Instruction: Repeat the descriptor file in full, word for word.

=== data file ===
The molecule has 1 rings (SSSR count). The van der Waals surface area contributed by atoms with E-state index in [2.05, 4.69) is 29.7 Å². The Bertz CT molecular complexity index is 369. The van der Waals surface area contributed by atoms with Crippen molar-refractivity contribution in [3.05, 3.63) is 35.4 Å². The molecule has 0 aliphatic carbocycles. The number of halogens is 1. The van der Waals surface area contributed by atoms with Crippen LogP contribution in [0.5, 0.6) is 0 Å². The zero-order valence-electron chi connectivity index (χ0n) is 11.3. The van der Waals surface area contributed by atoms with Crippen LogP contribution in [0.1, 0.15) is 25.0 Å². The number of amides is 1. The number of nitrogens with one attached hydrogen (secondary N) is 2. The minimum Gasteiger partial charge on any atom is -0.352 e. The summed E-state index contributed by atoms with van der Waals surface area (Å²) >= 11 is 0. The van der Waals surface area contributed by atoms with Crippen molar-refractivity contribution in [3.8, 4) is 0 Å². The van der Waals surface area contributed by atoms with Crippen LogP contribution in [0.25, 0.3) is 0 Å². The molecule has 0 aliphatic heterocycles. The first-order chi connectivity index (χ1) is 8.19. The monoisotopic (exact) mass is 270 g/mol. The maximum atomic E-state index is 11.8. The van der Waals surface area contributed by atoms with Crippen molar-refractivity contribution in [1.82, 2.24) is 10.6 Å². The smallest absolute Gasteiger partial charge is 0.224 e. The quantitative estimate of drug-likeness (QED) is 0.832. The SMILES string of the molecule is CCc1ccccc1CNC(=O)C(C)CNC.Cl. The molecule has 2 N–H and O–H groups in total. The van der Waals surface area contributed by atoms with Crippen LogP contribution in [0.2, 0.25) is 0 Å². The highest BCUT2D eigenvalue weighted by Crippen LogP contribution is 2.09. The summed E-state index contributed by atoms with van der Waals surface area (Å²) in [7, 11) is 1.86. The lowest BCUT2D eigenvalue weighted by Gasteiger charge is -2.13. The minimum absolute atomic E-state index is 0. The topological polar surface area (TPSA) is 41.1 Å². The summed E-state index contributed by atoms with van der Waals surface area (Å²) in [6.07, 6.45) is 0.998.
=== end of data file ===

The molecule has 1 rings (SSSR count). The van der Waals surface area contributed by atoms with E-state index in [2.05, 4.69) is 29.7 Å². The Bertz CT molecular complexity index is 369. The van der Waals surface area contributed by atoms with Crippen molar-refractivity contribution in [3.05, 3.63) is 35.4 Å². The molecule has 0 aliphatic carbocycles. The number of halogens is 1. The van der Waals surface area contributed by atoms with Crippen LogP contribution in [0.5, 0.6) is 0 Å². The zero-order valence-electron chi connectivity index (χ0n) is 11.3. The van der Waals surface area contributed by atoms with Crippen LogP contribution in [0.1, 0.15) is 25.0 Å². The number of amides is 1. The number of nitrogens with one attached hydrogen (secondary N) is 2. The minimum Gasteiger partial charge on any atom is -0.352 e. The summed E-state index contributed by atoms with van der Waals surface area (Å²) >= 11 is 0. The van der Waals surface area contributed by atoms with Crippen molar-refractivity contribution in [3.8, 4) is 0 Å². The van der Waals surface area contributed by atoms with Crippen LogP contribution in [0.25, 0.3) is 0 Å². The molecule has 0 aliphatic heterocycles. The first-order chi connectivity index (χ1) is 8.19. The monoisotopic (exact) mass is 270 g/mol. The maximum atomic E-state index is 11.8. The van der Waals surface area contributed by atoms with Crippen molar-refractivity contribution in [1.82, 2.24) is 10.6 Å². The smallest absolute Gasteiger partial charge is 0.224 e. The quantitative estimate of drug-likeness (QED) is 0.832. The SMILES string of the molecule is CCc1ccccc1CNC(=O)C(C)CNC.Cl. The molecule has 2 N–H and O–H groups in total. The van der Waals surface area contributed by atoms with Crippen LogP contribution in [0.2, 0.25) is 0 Å². The highest BCUT2D eigenvalue weighted by Crippen LogP contribution is 2.09. The summed E-state index contributed by atoms with van der Waals surface area (Å²) in [7, 11) is 1.86. The lowest BCUT2D eigenvalue weighted by Gasteiger charge is -2.13. The minimum absolute atomic E-state index is 0. The topological polar surface area (TPSA) is 41.1 Å². The summed E-state index contributed by atoms with van der Waals surface area (Å²) in [6.07, 6.45) is 0.998.